It’s not OK to have a sec­ond re­frig­er­a­tor

The Progress-Index - At Home - - NEWS - Chart shows the en­ergy con­sump­tion of re­frig­er­a­tors based on the year they were built. By Chris Mooney

Maybe this scene sounds fa­mil­iar: It’s Thanks­giv­ing, you’re sit­ting and watch­ing the foot­ball game, and you want a beer. So what do you do? If you’re like many Americans, you won’t go over to the kitchen fridge, which is now crammed with leftovers. Rather, you’ll trek down to the base­ment or out to the garage to the sec­ond re­frig­er­a­tor.

Sure, it’s con­ve­nient. But the grow­ing trend of hav­ing sec­ond re­frig­er­a­tors is a ma­jor na­tional en­ergy blight — not only wast­ing a lot of en­ergy, but po­ten­tially cost­ing you hun­dreds of dol­lars.

Sec­ond re­frig­er­a­tors are bad news. The sim­ple rea­son? They tend to be an­cient. In fact, nearly 15 per­cent of U.S. homes have a sec­ond re­frig­er­a­tor that is at least 20 years old, which means it is vir­tu­ally cer­tain to be an en­ergy hog.

By keep­ing an old re­frig­er­a­tor as a sec­ond re­frig­er­a­tor, you nul­lify any en­ergy ad­vance that was gained when you went out and bought a newer fridge.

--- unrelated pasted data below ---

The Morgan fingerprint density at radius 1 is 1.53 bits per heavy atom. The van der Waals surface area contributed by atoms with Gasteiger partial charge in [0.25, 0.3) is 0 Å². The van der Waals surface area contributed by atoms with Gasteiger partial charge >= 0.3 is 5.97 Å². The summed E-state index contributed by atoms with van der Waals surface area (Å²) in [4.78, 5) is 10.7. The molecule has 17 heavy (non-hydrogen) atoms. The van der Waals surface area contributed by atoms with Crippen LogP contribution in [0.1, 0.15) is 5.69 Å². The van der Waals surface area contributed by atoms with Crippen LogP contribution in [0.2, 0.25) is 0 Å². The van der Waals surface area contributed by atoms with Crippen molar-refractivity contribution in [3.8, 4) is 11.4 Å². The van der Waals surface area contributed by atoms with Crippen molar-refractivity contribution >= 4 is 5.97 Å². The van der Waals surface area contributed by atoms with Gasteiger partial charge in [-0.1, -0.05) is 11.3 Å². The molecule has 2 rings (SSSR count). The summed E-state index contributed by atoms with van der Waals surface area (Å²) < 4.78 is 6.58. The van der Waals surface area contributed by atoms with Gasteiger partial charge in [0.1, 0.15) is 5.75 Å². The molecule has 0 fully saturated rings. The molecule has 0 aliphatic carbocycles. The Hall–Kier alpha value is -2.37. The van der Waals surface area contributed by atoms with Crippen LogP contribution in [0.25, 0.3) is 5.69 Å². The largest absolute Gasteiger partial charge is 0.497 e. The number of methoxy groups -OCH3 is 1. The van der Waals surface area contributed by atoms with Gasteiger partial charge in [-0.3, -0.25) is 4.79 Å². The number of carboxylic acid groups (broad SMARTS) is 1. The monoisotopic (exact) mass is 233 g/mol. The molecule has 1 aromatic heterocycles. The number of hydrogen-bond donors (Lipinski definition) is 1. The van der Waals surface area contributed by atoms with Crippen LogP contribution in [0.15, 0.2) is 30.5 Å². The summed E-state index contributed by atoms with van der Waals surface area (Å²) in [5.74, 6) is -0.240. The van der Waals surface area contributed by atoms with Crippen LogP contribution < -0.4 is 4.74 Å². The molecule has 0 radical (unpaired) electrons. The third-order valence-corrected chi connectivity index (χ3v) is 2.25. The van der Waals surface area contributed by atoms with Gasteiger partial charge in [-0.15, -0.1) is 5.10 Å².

For each house­hold that buys a new En­ergy Star fridge, but then shifts its old re­frig­er­a­tor to the base­ment, that’s one more house­hold whose en­ergy foot­print just in­creased.

Based on data from the Depart­ment of En­ergy’s 2009 Res­i­den­tial En­ergy Con­sump­tion Survey, it seems to be only rel­a­tively re­cently that U.S. house­holds have seen an up­swing in sec­ond re­frig­er­a­tors. From 1978 to 1997, their preva­lence in house­holds only in­creased by 1 per­cent, from 14 to 15 per­cent. But from 1997 to 2009, they fur­ther in­creased to 23 per­cent.

So what’s the al­ter­na­tive? Re­frig­er­a­tor re­cy­cling is sup­ported by the En­ergy Star pro­gram as well as util­i­ties across the coun­try, some of which of­fer cash or a bill credit in ex­change for turn­ing in an old fridge. Ac­cord­ing to En­ergy Star, re­cy­cling an older or sec­ond re­frig­er­a­tor prop­erly can lead to sav­ings of $300 to $700 over a five year pe­riod, and avoid up to 20,000 pounds of green­house gas emis­sions.

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